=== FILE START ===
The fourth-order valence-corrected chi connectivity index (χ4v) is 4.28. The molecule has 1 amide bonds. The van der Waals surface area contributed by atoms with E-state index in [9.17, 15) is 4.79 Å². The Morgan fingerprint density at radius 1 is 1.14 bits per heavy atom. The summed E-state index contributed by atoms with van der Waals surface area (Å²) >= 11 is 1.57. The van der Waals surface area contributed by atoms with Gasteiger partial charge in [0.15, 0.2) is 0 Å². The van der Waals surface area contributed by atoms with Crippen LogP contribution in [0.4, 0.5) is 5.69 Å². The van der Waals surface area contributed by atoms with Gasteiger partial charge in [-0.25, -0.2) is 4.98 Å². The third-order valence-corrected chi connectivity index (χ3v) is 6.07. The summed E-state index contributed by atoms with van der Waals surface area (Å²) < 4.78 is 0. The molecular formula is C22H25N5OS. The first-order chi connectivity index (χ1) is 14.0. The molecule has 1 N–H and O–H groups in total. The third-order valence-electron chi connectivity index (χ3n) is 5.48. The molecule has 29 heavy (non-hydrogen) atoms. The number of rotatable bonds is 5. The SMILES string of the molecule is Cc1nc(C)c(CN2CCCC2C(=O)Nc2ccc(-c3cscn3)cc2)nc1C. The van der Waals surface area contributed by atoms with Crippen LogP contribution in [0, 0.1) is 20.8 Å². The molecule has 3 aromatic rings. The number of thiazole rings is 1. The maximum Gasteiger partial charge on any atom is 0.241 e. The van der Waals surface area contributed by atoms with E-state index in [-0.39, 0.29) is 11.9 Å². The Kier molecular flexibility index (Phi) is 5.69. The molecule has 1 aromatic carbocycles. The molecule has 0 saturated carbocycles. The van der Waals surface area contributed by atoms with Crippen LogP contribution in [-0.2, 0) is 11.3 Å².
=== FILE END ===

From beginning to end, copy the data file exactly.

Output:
The fourth-order valence-corrected chi connectivity index (χ4v) is 4.28. The molecule has 1 amide bonds. The van der Waals surface area contributed by atoms with E-state index in [9.17, 15) is 4.79 Å². The Morgan fingerprint density at radius 1 is 1.14 bits per heavy atom. The summed E-state index contributed by atoms with van der Waals surface area (Å²) >= 11 is 1.57. The van der Waals surface area contributed by atoms with Gasteiger partial charge in [0.15, 0.2) is 0 Å². The van der Waals surface area contributed by atoms with Crippen LogP contribution in [0.4, 0.5) is 5.69 Å². The van der Waals surface area contributed by atoms with Gasteiger partial charge in [-0.25, -0.2) is 4.98 Å². The third-order valence-corrected chi connectivity index (χ3v) is 6.07. The summed E-state index contributed by atoms with van der Waals surface area (Å²) < 4.78 is 0. The molecular formula is C22H25N5OS. The first-order chi connectivity index (χ1) is 14.0. The molecule has 1 N–H and O–H groups in total. The third-order valence-electron chi connectivity index (χ3n) is 5.48. The molecule has 29 heavy (non-hydrogen) atoms. The number of rotatable bonds is 5. The SMILES string of the molecule is Cc1nc(C)c(CN2CCCC2C(=O)Nc2ccc(-c3cscn3)cc2)nc1C. The van der Waals surface area contributed by atoms with Crippen LogP contribution in [0, 0.1) is 20.8 Å². The molecule has 3 aromatic rings. The number of thiazole rings is 1. The maximum Gasteiger partial charge on any atom is 0.241 e. The van der Waals surface area contributed by atoms with E-state index in [-0.39, 0.29) is 11.9 Å². The Kier molecular flexibility index (Phi) is 5.69. The molecule has 1 aromatic carbocycles. The molecule has 0 saturated carbocycles. The van der Waals surface area contributed by atoms with Crippen LogP contribution in [-0.2, 0) is 11.3 Å².